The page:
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Postado em 4 de setembro, 2019
Library of Congress
An outstanding and valuable site for American history and general studies. Contains primary and secondary documents, displays, map collections, prints and photos, sound recordings and motion images. The Library of Congress American Memory Historical Collections, a must-see, comprises the majority of digitalized substances, but the Exhibitions Gallery is enticing and enlightening as well. The Library of Congress also offers a Learning Page that provides tools, activities, thoughts, and attributes for teachers and students.
The Library of Congress American Memory in particular is an outstanding resource for American history and general studies. Included are multimedia collections of photos, recorded sound, moving images, and text that is unread. Utilize the Teachers department to explore main set collections and themed resources. Teachers can get updates on new programs, professional development opportunities, and Library programs, events and services.
The Library of Congress: Teachers
The new Library of Congress Teachers page provides resources and tools to using Library of Congress primary source records in the classroom and contain excellent lesson plans, document analysis tools, offline and online tasks, timelines, presentations and professional development resources.
Center for History and New Media: History Matters
A production of the American Social History Project/Center of Media and Learning, City of University New York, and the Center for History and New Media, George Mason University, History Matters is a wonderful online resource for history teachers and students. Among the numerous digital tools are lesson plans, syllabi, links, and exhibits. The middle for History and New Media’s tools include a listing of”best” web sites, links to syllabi and lesson plans, essays on history and new websites, a link for their excellent History Topics web site for U.S. History, and more. The CHNM History News Network is a weekly online magazine that has articles by several historians. Resources are intended to benefit specialist historians, high school teachers, and students of history.
Teaching American History
This is a fantastic collection of thoughtful and thorough lesson plans and other resources on teaching American history. Each project Was Made by teachers in Virginia in a Center for History and New Media workshop. All projects include a variety of lesson plans and resources, and a few even provide educational videos on source evaluation. The lesson plans cover a range of subjects in American history and use engaging and interesting resources, activities, discussion questions, and assessments. Take your time browsing–you will find many to choose from.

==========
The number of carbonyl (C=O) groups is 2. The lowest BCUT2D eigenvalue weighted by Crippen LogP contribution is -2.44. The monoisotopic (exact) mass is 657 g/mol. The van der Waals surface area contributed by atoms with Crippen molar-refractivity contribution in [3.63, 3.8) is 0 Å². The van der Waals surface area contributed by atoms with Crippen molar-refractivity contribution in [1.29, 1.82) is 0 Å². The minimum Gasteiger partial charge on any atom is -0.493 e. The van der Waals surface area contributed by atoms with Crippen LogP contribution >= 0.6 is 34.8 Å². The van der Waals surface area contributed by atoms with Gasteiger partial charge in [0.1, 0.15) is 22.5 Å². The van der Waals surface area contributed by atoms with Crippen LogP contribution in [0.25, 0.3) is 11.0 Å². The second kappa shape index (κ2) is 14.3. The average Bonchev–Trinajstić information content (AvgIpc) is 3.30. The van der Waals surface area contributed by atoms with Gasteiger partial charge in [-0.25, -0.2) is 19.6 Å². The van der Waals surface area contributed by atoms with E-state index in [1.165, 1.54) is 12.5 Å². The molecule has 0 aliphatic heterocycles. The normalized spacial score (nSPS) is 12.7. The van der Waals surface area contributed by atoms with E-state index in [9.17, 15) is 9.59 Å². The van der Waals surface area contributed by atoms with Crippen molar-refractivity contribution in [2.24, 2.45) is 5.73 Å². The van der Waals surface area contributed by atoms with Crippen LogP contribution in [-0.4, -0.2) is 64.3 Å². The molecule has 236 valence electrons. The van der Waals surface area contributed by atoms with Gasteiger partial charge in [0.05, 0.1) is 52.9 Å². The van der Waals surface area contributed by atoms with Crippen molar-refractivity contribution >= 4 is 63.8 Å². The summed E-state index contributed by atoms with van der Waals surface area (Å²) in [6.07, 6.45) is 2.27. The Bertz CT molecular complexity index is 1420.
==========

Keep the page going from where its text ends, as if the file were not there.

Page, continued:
National Archives and Records Administration
The NARA offers national archives, exhibits, classroom resources, census documents, Hot Topics, and much more. In addition to its paper holdings (which would circle the Earth 57 times) it has over 3.5 billion digital records. Users can research individuals, places, events and other popular topics of interest, in addition to ancestry and military records. There are also features exhibits drawing from many of those NARA’s popular sources. One of the most requested holdings are the Declaration of Independence, the Constitution, WWII photographs, and the Bill of Rights.
The National Archives: Teachers’ Resources
The National Archives Lesson Plans section comprises incorporates U.S. main files and its excellent teaching activities correlate to the National History Standards and National Standards for Civics and Government. Courses are organized by chronological age, from 1754 to the present.
The National Archives Experience: Digital Vaults is an interactive exploration of history that examines thousands of documents, photographs, and parts of history which have been incorporated in a digital format. Upon going into the homepage, the consumer is given eight random archives to select from. Clicking on one will give a description and a brief history of the record, as well as displays a huge assortment of similar archives. The user has the ability to shuffle, rearrange, gather, and explore archives, in addition to search for certain points in history using a keyword search. Although too little initial organization or index might appear overwhelming, Digital Vaults is a superbly imaginative resource for investigating history in a digitally compiled manner.
Teach Docs With DocsTeach, educators can create interactive background activities that incorporate more than 3,000 primary-source materials in many different media from the National Archives. Tools on the site are made to teach critical thinking skills and incorporate interactive elements such as puzzles, maps, and charts.